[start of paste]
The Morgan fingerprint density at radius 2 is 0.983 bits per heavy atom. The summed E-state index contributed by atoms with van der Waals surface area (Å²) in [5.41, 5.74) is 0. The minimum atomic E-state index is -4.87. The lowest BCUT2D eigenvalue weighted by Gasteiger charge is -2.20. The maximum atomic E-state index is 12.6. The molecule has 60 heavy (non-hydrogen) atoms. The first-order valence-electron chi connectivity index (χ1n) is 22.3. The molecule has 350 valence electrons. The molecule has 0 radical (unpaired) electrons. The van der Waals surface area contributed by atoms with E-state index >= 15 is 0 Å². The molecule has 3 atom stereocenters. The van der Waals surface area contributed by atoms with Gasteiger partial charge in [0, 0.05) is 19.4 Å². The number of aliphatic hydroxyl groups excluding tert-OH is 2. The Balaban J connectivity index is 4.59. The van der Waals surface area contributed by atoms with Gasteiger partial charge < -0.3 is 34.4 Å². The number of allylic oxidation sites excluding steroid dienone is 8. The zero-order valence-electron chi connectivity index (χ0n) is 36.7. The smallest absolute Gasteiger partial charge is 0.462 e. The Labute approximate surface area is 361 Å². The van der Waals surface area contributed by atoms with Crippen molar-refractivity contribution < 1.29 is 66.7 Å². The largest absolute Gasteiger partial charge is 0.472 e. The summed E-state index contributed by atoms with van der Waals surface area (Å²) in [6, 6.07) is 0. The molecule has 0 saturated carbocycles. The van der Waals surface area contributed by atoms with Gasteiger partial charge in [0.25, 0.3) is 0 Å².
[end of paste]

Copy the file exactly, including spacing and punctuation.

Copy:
The Morgan fingerprint density at radius 2 is 0.983 bits per heavy atom. The summed E-state index contributed by atoms with van der Waals surface area (Å²) in [5.41, 5.74) is 0. The minimum atomic E-state index is -4.87. The lowest BCUT2D eigenvalue weighted by Gasteiger charge is -2.20. The maximum atomic E-state index is 12.6. The molecule has 60 heavy (non-hydrogen) atoms. The first-order valence-electron chi connectivity index (χ1n) is 22.3. The molecule has 350 valence electrons. The molecule has 0 radical (unpaired) electrons. The van der Waals surface area contributed by atoms with E-state index >= 15 is 0 Å². The molecule has 3 atom stereocenters. The van der Waals surface area contributed by atoms with Gasteiger partial charge in [0, 0.05) is 19.4 Å². The number of aliphatic hydroxyl groups excluding tert-OH is 2. The Balaban J connectivity index is 4.59. The van der Waals surface area contributed by atoms with Gasteiger partial charge < -0.3 is 34.4 Å². The number of allylic oxidation sites excluding steroid dienone is 8. The zero-order valence-electron chi connectivity index (χ0n) is 36.7. The smallest absolute Gasteiger partial charge is 0.462 e. The Labute approximate surface area is 361 Å². The van der Waals surface area contributed by atoms with Crippen molar-refractivity contribution < 1.29 is 66.7 Å². The largest absolute Gasteiger partial charge is 0.472 e. The summed E-state index contributed by atoms with van der Waals surface area (Å²) in [6, 6.07) is 0. The molecule has 0 saturated carbocycles. The van der Waals surface area contributed by atoms with Gasteiger partial charge in [0.25, 0.3) is 0 Å².